Prospective Students

Are you a prospective student interested in learning about how pre-health works at UW-Madison? The first thing to know is that pre-health or pre-med, pre-dental, pre-PA etc. are not majors. Pre-health students can choose from a range of different majors across campus. CPHA helps students plan out the prerequisite courses needed to apply to a specific health professions program and also helps students think about how to get involved in extracurricular activities to be a well-rounded applicant in the future.

 

Visiting Campus:

UW-Madison provides students with a number of different opportunities to visit campus and learn more. We recommend that you choose the visit that best matches your academic interests!

Applying to UW:

Once Admitted:

  • Your UW Day is a full–day program designed to give admitted freshman the information and campus perspective needed to make a final college selection. CPHA advisors will be at the resource fair to answer any of your questions.
  • SOAR (Student Orientation, Advising, and Registration) will be your first step as a UW-Madison student. CPHA will be at the Academic Connections fair!

Frequently Asked Questions:

 

Is there a preferred major for health professions graduate programs?

 

No. While some majors may incorporate several pre-requisites for medical school in their requirements, you can major in any area of interest. Many schools are interested in candidates with diverse interests and backgrounds. One way to diversify your coursework or to pursue other academic interests is to get a certificate (what in many institutions is referred to as a minor).

 

What if I don’t take chemistry and/or math my first semester, can I still go to a health professions graduate program?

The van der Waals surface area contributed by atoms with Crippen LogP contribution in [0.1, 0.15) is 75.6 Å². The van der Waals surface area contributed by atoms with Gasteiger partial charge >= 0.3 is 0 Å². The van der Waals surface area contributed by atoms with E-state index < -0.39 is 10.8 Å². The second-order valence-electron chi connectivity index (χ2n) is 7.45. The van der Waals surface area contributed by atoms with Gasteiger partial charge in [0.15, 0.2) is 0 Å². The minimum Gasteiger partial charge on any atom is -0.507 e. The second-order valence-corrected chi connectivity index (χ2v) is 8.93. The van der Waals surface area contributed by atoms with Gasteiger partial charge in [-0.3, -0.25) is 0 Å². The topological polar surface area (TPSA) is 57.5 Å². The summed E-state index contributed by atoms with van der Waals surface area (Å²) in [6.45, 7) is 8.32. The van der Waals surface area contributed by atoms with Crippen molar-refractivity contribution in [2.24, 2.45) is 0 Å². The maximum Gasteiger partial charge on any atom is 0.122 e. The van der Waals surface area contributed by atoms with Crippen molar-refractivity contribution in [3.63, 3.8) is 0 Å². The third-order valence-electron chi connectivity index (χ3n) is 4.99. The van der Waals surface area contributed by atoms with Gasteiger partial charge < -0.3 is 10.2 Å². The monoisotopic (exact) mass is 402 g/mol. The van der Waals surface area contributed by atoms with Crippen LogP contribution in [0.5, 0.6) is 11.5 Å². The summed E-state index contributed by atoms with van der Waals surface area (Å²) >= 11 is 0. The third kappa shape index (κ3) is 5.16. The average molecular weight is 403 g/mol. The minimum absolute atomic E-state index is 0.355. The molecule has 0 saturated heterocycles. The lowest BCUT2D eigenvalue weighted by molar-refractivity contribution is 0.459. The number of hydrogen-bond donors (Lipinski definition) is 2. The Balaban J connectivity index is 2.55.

Yes. There is no one timeline that all pre-health students follow to complete their pre-requisite coursework. Your course plan will be tailored to your unique situation. Some courses, like math, establish a foundation for other courses, like chemistry, physics and biology. It is important to do well in these foundation courses so you can do well in subsequent courses.

 

Should I take Chem 109?

 

Most medical schools require two semesters (or 8 credits) of inorganic chemistry, so taking Chem 109 may still mean that you will have to take another semester of inorganic Chem. Chem 109 may be an appropriate option for you if one of these options fits you:

  • You took the AP chemistry exam and earned credit for Chem 103
  • Your intended major requires advanced inorganic chemistry (Chem 311, 327 or 329)
  • You plan on taking an additional inorganic chemistry course later in your academic career, even if your major does not require it.

 

I’m enrolled in chemistry and math, but what else should I take?

 

Anything you’re interested in! Most colleges at UW-Madison have general education requirements in humanities, social sciences or literature, so feel free to balance your schedule with courses that interest you!

 

Do I need to take calculus?

 

It depends. Most health professions schools (including most medical & dental schools) do not require calculus. If you’re interested in pharmacy or optometry, however, you will require at least 1 semester of calculus. Also note that many science-related majors require calculus.

 

I noticed many programs require 6 credits of English or composition.  What counts towards this requirement?

 

Schools interpret this requirement differently, so you should always talk with the specific school if you are wondering about this requirement.  Any course with “literature” in the title will count towards this requirement provided you are reading literature in English; consider coursework in Comparative Literature, English, or Literature in Translation or in ethnic or area studies departments like Afro-American Studies or Asian American Studies. In addition, the UW Med School now requiremes an intermediate or advanced writing-intensive course in either the humanities or social sciences and taking an upper-level Literature course is one way to potentially meed this requirement.

 

Do I need to be member of a student organization to get into a health professions program?

 

No. Many student organizations give you the opportunity to hear from members of your professional community and participate in service. However, you should pick organizations that reflect your interests, so that you can speak about these experiences in a meaningful way when you apply to professional school. Your participation in these organizations should reflect leadership and teamwork over a period of time.

 

How do I get involved with volunteering?

 

Take a look at our page on volunteering. The Morgridge Center for Public Service on campus is also an excellent resource.

 

How do I get involved with research?

 

See our website for programs, including Undergraduate Research Scholars, a program specifically designed for freshman and sophomores.